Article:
VR creators don't expect to change the world overnight, says the head of Sony's London studio.
David Ranyard, who is currently building games for PlayStation's Morpheus headset, likens the VR shift to when silent movies were replaced by ‘talkies' - which took several years to take place.
VR is such a step-change in terms of immersion,” he told MCV. The two things that people say the most when playing [the firm's VR demo] London Heist is: ‘Oh my God, that's awesome,' and ‘I'm a VR convert'.
This is not another 3D gaming. Fundamentally you are taking people to another place, and that is something huge. If we look at the first three to five years, there are various things that could go this way or that. But I like to look at the past to work out the future. If you look at cinema when it went from silent movies to talkies, it was a similar transformative change in the medium and it took ten years for the theatres in America to change over. There were quite a lot of films that were dual-authored for silent and speech.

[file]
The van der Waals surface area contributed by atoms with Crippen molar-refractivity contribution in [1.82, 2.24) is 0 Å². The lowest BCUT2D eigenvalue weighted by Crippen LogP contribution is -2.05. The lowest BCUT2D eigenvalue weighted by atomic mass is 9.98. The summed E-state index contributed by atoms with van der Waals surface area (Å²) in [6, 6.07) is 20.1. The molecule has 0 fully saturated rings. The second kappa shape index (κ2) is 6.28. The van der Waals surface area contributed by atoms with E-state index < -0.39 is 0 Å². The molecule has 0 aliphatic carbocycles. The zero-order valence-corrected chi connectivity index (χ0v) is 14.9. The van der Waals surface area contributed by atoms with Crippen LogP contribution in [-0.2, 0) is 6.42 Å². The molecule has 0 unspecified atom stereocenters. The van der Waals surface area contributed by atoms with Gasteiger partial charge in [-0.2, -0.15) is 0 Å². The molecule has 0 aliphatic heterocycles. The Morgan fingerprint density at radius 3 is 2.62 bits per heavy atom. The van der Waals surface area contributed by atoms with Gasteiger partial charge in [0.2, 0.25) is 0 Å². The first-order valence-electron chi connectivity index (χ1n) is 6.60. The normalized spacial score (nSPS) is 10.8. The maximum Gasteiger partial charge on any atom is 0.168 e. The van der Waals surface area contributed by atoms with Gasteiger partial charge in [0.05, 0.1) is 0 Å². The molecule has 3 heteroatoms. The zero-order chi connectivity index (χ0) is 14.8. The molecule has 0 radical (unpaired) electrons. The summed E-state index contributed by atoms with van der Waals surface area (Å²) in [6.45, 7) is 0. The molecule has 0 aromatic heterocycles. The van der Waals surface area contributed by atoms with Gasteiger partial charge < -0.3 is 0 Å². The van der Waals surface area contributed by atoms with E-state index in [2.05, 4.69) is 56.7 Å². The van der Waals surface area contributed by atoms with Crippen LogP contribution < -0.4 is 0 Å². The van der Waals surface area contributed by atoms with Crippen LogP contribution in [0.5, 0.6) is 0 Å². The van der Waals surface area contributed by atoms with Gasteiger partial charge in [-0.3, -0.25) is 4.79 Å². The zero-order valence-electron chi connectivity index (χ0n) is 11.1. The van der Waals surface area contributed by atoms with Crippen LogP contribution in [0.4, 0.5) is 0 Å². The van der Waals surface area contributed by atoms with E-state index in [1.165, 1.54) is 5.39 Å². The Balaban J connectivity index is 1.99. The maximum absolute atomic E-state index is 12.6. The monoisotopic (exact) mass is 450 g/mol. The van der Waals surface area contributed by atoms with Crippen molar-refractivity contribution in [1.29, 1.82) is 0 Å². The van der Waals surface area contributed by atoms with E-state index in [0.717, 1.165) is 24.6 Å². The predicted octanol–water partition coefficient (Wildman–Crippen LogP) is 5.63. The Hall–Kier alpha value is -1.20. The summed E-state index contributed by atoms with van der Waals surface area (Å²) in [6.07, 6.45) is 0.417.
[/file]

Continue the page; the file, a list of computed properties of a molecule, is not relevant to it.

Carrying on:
That took a while to bed in because there were naysayers, there were establishment and business deals and things like that, but fundamentally it went in one direction. That's my view with VR – it will go in one direction. The rate of that – the bumps on the way – you can't predict.”